This book analyses central questions in the continuing debate about success factors in corruption prevention and the efficacy and value of anti-corruption agencies (ACAs). How do ACAs become valued within a polity? What challenges must they overcome? What conditions account for their success and failure? What contributions can corruption prevention make to good governance? And in what areas might they have little or no effect on the quality of governance? With these questions in mind, the authors examine the experience of Hong Kong’s Independent Commission Against Corruption (ICAC), widely regarded as one of the few successful examples of an ACA. The book is grounded in an analysis of ICAC documents and surveys, the authors’ survey of social attitudes towards corruption in Hong Kong, and interviews with former officials.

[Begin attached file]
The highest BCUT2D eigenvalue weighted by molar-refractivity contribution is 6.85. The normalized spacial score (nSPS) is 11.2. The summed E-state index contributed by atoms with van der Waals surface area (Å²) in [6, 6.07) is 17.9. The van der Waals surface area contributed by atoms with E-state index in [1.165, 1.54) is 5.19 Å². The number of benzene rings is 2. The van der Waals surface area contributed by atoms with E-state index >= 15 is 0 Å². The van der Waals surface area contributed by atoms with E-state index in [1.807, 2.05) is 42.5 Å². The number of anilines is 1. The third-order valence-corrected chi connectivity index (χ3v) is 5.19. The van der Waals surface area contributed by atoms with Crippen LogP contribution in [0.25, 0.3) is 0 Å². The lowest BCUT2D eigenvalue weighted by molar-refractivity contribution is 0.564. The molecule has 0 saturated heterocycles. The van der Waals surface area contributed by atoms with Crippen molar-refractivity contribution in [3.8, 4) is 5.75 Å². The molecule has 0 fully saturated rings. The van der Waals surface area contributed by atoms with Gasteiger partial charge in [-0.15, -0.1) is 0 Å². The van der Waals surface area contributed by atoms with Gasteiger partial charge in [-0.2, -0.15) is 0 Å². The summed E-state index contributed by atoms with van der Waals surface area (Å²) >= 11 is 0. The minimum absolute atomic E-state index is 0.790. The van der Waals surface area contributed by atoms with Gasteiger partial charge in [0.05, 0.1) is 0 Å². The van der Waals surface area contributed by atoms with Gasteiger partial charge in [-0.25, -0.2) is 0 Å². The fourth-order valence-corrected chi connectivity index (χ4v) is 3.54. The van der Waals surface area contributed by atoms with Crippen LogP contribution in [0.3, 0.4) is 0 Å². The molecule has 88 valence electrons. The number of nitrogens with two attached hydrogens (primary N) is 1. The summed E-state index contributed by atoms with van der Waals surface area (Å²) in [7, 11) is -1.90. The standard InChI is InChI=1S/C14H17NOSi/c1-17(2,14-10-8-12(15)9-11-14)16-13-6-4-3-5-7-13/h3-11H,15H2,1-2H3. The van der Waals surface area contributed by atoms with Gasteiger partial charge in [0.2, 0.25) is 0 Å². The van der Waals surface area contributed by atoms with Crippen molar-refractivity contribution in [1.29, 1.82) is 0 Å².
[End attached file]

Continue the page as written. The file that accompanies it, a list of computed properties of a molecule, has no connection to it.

chapter 1|16 pages

Concepts, approaches and institutions

part I|38 pages

Corruption prevention in colonial Hong Kong

chapter 2|18 pages

Corruption in Hong Kong, 1842–1973

chapter 3|18 pages

Crisis and challenge

The early years of the ICAC

part II|96 pages

Success factors in corruption prevention

chapter 4|17 pages

Political will

chapter 5|18 pages

Organising for success

chapter 6|20 pages

Enforcing the law

chapter 7|19 pages

Changing perceptions of corruption

chapter 8|20 pages

The virtuous circle

part III|58 pages

Corruption prevention and governance

chapter 9|19 pages

Good governance

chapter 10|20 pages

Bad governance

chapter 11|17 pages

Institutionalising ACAs

Constraints and possibilities